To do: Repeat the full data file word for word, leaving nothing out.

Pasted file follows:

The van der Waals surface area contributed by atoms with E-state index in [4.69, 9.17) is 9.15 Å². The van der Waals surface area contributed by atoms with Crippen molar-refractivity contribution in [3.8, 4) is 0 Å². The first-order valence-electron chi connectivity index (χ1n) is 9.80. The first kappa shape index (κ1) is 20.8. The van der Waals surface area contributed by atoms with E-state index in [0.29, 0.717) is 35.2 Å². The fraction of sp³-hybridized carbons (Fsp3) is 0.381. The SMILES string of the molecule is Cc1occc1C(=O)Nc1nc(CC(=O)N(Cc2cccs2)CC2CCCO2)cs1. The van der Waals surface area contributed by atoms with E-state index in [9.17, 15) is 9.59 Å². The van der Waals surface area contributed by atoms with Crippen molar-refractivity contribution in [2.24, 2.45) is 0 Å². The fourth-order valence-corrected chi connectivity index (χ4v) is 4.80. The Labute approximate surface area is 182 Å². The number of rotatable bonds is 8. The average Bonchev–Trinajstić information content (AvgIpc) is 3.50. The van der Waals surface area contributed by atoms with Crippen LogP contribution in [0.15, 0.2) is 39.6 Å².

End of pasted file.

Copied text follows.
The van der Waals surface area contributed by atoms with E-state index in [4.69, 9.17) is 9.15 Å². The van der Waals surface area contributed by atoms with Crippen molar-refractivity contribution in [3.8, 4) is 0 Å². The first-order valence-electron chi connectivity index (χ1n) is 9.80. The first kappa shape index (κ1) is 20.8. The van der Waals surface area contributed by atoms with E-state index in [0.29, 0.717) is 35.2 Å². The fraction of sp³-hybridized carbons (Fsp3) is 0.381. The SMILES string of the molecule is Cc1occc1C(=O)Nc1nc(CC(=O)N(Cc2cccs2)CC2CCCO2)cs1. The van der Waals surface area contributed by atoms with E-state index in [9.17, 15) is 9.59 Å². The van der Waals surface area contributed by atoms with Crippen molar-refractivity contribution in [2.24, 2.45) is 0 Å². The fourth-order valence-corrected chi connectivity index (χ4v) is 4.80. The Labute approximate surface area is 182 Å². The number of rotatable bonds is 8. The average Bonchev–Trinajstić information content (AvgIpc) is 3.50. The van der Waals surface area contributed by atoms with Crippen LogP contribution in [0.15, 0.2) is 39.6 Å².